The Moonstone: Wilkie Collins

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The Moonstone: Wilkie Collins

by Random House Value

October 25, 2009 | Trade Paperback

The Moonstone: Wilkie Collins is rated 4.6 out of 5 by 5.

Format: Trade Paperback

Published: October 25, 2009

Language: English

The following ISBNs are associated with this title:

ISBN - 10: 0307291766

ISBN - 13: 9780307291769

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Reviews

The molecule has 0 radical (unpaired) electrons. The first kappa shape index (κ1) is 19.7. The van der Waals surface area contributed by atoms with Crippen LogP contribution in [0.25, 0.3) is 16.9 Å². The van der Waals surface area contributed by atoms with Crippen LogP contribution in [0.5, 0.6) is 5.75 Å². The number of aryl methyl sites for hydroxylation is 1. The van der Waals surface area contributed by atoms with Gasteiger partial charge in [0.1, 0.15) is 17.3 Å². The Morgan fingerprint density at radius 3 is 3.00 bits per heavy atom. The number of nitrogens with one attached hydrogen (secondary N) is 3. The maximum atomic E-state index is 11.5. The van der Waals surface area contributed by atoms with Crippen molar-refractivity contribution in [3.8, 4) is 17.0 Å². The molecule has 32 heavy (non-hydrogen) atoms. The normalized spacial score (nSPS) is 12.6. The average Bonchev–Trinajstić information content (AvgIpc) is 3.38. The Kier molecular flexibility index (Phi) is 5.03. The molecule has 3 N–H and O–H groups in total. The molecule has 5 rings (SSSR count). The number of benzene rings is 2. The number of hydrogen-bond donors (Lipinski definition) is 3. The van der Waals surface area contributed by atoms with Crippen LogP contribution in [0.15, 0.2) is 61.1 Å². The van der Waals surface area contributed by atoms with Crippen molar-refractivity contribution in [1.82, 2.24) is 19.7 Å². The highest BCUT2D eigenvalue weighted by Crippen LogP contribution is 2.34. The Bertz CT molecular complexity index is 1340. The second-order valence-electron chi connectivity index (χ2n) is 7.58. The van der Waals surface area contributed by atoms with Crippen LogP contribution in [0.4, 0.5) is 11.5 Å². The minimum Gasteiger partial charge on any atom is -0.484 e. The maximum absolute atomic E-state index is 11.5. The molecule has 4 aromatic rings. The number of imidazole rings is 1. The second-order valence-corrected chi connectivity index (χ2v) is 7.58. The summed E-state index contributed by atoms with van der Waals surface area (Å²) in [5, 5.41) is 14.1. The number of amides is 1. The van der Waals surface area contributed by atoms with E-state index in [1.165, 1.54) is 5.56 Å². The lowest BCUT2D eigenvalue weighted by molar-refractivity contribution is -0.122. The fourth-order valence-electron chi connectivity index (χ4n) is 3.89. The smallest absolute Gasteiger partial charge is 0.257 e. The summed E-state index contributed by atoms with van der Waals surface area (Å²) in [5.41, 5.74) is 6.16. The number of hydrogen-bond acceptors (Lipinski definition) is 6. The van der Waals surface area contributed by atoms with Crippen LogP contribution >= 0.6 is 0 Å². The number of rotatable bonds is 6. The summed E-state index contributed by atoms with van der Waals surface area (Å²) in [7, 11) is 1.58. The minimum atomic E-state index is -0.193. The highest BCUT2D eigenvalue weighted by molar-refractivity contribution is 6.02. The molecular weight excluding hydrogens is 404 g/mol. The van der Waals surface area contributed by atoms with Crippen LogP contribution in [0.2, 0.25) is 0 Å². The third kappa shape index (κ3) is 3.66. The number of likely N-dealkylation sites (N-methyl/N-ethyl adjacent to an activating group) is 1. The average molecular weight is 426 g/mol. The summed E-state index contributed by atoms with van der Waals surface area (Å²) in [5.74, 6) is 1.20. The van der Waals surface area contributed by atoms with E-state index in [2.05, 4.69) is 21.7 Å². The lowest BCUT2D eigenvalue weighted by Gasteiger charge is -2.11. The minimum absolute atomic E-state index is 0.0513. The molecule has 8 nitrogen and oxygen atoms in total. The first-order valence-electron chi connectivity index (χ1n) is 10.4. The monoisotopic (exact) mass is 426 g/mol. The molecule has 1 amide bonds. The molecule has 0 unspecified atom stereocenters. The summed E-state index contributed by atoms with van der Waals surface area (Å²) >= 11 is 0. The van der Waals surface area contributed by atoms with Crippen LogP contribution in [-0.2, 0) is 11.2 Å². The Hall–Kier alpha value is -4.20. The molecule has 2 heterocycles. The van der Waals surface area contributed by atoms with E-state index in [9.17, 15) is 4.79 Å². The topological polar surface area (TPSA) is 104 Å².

Rated 4 out of 5 by from interesting detective novel The Moonstone is a huge, yellow diamond that originally adorned the head of a Hindu moon-god’s statue in India. It was removed by Muslim conquerors and then taken through murder and theft by the corrupt Col. John Herncastle in the 1799 British storming of Seringapatam. Some fifty years later, Herncastle, who has been shunned by his family, leaves it as a legacy to his niece, Rachel Verinder. But all during this time, three Brahmin priests and their descendants have continued to follow the diamond in the hopes of returning it to India. For Rachel’s eighteenth birthday party, Herncastle’s nephew, Franklin Blake, is instructed to bring the diamond to Rachel. At the party, besides Rachel and Blake who are in love, are Rachel’s mother, cousins Godfrey Ablewhite and Miss Drusilla Clack, a local doctor Thomas Candy, and a world traveler named Mr. Murthwaite. Three Indian jugglers have also come by offering to perform for the party but are refused. Rachel wears the diamond at her party. However, the next morning it is missing. Several suggestions as to who took it are made--the three Indian jugglers; Rosanna Spearman, a maidservant who begins to act oddly and who then drowns herself in a local quicksand; and even Rachel herself, who also behaves suspiciously and is suddenly furious with Blake when he directs attempts to find it. Sergeant Richard Cuff, a renowned detective from Scotland Yard, is called in, but the mystery remains unsolved and everyone leaves. During the next year there are hints that the diamond was removed from the house and may be in a London bank vault, having been pledged as surety to a moneylender. The Indian jugglers are still nearby, watching and waiting. Who took the diamond? Will it ever be found? And why did Rosanna kill herself? The story is told through narratives by several of the parties involved, including head servant Gabriel Betteredge, Miss Clack, the Verinders’ solicitor Matthew Bruff, Mr. Blake, and others. T. S. Elliot called it “The first and greatest of English detective novels.” The British Conkie and the American Edgar Allen Poe are credited as co-creators of the detective story. The Moonstone has all the features that we usually associate with English detective novels—an English country setting, a bloody murder, a tragic suicide, a frustrated love affair, a bumbling local policeman, and a brilliant London detective. However, this is not a “modern detective story.” Rather than focusing on atmosphere and sinister villains, Collins emphasizes characterization and a simple mystery with its solution. Forms of the “d” word are used in a few instances, and the terms “Lord” and “God” are occasionally found as interjections. There are several references to drinking wine, smoking tobacco, and even using opium, although both the smoking and opium use are essential to the plot. Also, the opium is spoken of more as a medicine, and the dangers of addiction are mentioned. The only really “religious” person, Miss Clack, is slightly lampooned as somewhat of a fanatic, but the fact is that there are people who do self-righteously use their religion as a cudgel to beat others. The book could be done as a family read aloud with some judicious editing or explanation but is recommended primarily for teens and adults as the subject matter and style of writing would probably not appeal to younger children.